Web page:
Tommy Womack: I’m ghostwriting a book and playing gigs. And Government Cheese just made an album. I’m going to Key West at the end of the month to play Meeting Of The Minds, a convention of Jimmy Buffett Parrotheads. I can’t wait to get the ghostwriting down with so I can focus myself back on my own book that has been on the back burner for a while. A thing about what I do is that it often looks busier than it is. I have a lot of downtime and I watch too much television.
Cincy Groove: How do you feel about Studio A being saved? Have you recorded there before?
Tommy Womack: Never recorded at Studio A. I don’t know how I feel about it. I know I SHOULD be jumping up and down to save it, but I never really followed that era of country music (or any era of county music) and I don’t have the attachment to the place that a lot of people feel. I wish it could be saved but I don’t see that happening. This town is growing like a weed, construction sites everywhere. Somebody told me Nashville’s economy is growing at twice the rate of the national average. I believe it.
Cincy Groove: When you are writing songs, do you usually just do it whenever the spark hits or do you try to put yourself in a certain environment?
Tommy Womack: Both ways. I’ll sit down and decide I’m going to write something and then sometimes a song walks up behind me and taps me on the shoulder.
Cincy Groove: How do you feel about how the internet has changed the old way of doing things in the music business? You seem to have embraced it quite well.
Tommy Womack: I love it and I hate it. I love that there’s nobody telling me how my record should sound and nobody telling me what songs should be on it, but I miss the days of a record label signing you and making your life a party for a while. I miss hit singles on the radio, and I miss most of all people going out to clubs to hear music. They don’t do that so much, especially my audience, which is older. People sit at home and play Angry Birds or binge-watch Netflix.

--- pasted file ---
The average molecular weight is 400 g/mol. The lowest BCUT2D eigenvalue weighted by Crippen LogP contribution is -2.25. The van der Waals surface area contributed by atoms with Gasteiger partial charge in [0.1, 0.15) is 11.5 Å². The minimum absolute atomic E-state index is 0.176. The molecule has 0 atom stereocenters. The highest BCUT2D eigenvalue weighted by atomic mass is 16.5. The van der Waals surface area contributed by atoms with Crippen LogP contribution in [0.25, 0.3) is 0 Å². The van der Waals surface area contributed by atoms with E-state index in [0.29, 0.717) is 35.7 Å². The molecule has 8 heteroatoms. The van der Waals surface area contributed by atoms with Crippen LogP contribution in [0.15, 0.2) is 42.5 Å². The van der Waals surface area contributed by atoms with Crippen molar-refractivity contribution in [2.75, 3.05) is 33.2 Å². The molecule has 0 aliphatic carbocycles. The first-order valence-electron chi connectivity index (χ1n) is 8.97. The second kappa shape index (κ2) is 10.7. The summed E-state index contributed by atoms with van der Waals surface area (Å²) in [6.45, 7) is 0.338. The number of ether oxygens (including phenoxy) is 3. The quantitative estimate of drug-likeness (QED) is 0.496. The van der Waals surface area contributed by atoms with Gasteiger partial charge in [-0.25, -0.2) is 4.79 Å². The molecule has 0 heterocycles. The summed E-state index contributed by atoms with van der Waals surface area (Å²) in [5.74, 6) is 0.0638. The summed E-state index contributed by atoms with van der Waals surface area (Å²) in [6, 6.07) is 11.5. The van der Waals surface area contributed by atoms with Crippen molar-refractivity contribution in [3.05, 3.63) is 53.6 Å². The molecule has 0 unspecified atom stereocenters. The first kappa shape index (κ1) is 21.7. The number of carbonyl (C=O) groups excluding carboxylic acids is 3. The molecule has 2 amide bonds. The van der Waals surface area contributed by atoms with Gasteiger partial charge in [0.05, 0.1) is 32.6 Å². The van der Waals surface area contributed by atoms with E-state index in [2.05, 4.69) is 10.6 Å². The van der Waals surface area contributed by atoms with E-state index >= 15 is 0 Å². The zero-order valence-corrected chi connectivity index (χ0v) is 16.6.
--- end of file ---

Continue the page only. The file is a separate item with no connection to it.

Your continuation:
Cincy Groove: What would you consider one of your favorite performances? one of your least favorite?
Tommy Womack: Any house concert with a sold-out “crowd” is great. The Government Cheese shows we just did were as good as it gets. Least favorite? Any gig in a dive with five people there, two of whom are talking all the time while you’re trying to play. Honorable mention: playing in Todd Snider’s band doing Letterman. You have a three-minute commercial break in which to set up all your shit and tune up. The pressure was awful. Oh, and they keep them temperature on the soundstage a constant 49 degrees. I’ll be happy to never do Letterman again.
Cincy Groove: What has been one of the most strangest experiences you have had on the road?
Tommy Womack: In Brooklyn in ’99 my engine went out, the mechanic locked my keys in the car, he had to bash out a back window to get in. They fixed my engine but couldn’t guarantee it would start if I cut it off, so I drove in a blinding rainstorm from Brooklyn to Boston with a bashed-out back window, filling up at gas stations without cutting the engine off, and then once I got to Boston, I spent 90 minutes in a fruitless quest to find the Kendall Cafe and do my gig. I’d never spent 90 minutes before just trying to find the venue. When I finally found the place, the gig was long over and I sat down at a table and just cried. That was the worst day on the road ever. Except maybe for that day in Hoboken, and let’s just not get into that.